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“The search for Marvin Gardens”

Posted in Uncategorized by jgarcia1390 on the April 28, 2011

In Yi-Fu Tuan’s chapter “Visibility: the Creation of Space,” he makes a point to say that “A city does not become historic merely because it has occupied the same site for a long time. Past events make no impact on the present unless they are memorialized in history books, monuments, pageants and solemn and jovial festivities that are categorized to be an ongoing tradition” (Tuan 174). This statement by Tuan sums up a recurring theme in John McPhee’s short story “The search for Marvin Gardens.”
McPhee starts off the story by saying “the dogs are moving through ruins, rubble, fire damage, open garbage. Doorways are gone. Lath is visible in crumbling walls of the buildings. The streets are covered with shattered glass. I have never seen somewhere with so many broken windows” (McPhee 9). Though the place he is talking about seems run down and abandoned it is historic to him in that he has an obvious attachment to the place. It can be implied here that this place is made through previous events that McPhee has experienced here.
Giving the reader this type of imagery is what McPhee does throughout the story. He not only remembers certain places but compares them to places one can land on in a game of monopoly as well. Though the places he mentions range from a rundown neighborhood to a jail, he makes them seem beautiful in his comparisons to Park Place and other glamorous places set in the game of monopoly. McPhee proves that a place does not have to be physically beautiful to be considered beautiful. Tuan says it best when he states that “many places, profoundly significant to particular individuals and groups have little visual prominence. They are known viscerally and not through the discerning eye or mind” (162).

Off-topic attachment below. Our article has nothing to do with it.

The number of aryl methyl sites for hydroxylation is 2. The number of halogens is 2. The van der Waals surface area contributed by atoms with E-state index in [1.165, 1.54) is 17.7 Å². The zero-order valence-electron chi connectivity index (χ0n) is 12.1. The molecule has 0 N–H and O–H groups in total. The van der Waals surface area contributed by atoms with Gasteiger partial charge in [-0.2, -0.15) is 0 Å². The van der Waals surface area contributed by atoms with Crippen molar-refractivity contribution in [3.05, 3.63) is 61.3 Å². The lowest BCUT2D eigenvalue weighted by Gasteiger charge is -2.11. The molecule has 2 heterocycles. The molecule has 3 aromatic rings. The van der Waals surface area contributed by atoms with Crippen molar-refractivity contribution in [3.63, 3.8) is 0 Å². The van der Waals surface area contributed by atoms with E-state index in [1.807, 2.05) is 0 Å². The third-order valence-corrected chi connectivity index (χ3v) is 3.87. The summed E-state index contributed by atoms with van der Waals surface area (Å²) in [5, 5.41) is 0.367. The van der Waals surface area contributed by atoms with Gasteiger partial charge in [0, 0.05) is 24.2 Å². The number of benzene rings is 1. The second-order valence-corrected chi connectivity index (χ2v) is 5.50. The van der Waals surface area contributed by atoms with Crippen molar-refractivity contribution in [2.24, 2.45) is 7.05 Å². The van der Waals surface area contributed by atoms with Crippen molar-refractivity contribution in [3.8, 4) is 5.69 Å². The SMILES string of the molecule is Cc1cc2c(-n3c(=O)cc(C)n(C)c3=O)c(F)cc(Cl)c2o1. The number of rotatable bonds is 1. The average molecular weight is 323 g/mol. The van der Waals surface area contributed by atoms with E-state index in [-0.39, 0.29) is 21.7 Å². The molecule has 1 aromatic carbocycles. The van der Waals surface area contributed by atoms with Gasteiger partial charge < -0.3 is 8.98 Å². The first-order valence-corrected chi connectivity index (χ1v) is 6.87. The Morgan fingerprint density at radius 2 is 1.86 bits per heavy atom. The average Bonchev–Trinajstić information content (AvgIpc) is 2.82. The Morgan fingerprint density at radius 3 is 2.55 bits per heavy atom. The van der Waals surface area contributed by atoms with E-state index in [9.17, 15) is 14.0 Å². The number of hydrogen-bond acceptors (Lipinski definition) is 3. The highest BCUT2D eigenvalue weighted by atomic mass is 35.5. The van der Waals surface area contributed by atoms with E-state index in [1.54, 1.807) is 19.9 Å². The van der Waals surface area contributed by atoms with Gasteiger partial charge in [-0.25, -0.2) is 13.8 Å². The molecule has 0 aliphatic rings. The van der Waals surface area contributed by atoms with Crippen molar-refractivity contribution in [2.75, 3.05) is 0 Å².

McPhee’s writing can best be described as literary art. By describing jails and rundown neighborhoods in a way that makes them interesting, McPhee “gives visibility to intimate experiences, including those of place” (Tuan 162). If we were to see these places in real life, we would not think anything of them. However, McPhee makes them something to think about by giving us vivid examples that are strengthened through his memories.
Through his writing of “The search for Marvin Gardens,” McPhee uses the idea of literary art beautifully. According to Tuan, literary art draws attention to areas of experience that we may otherwise, fail to notice” (162). I feel that McPhee, however, not only uses the concept of literary art but goes beyond it by not only bringing attention to these places but giving them meaning and beauty.

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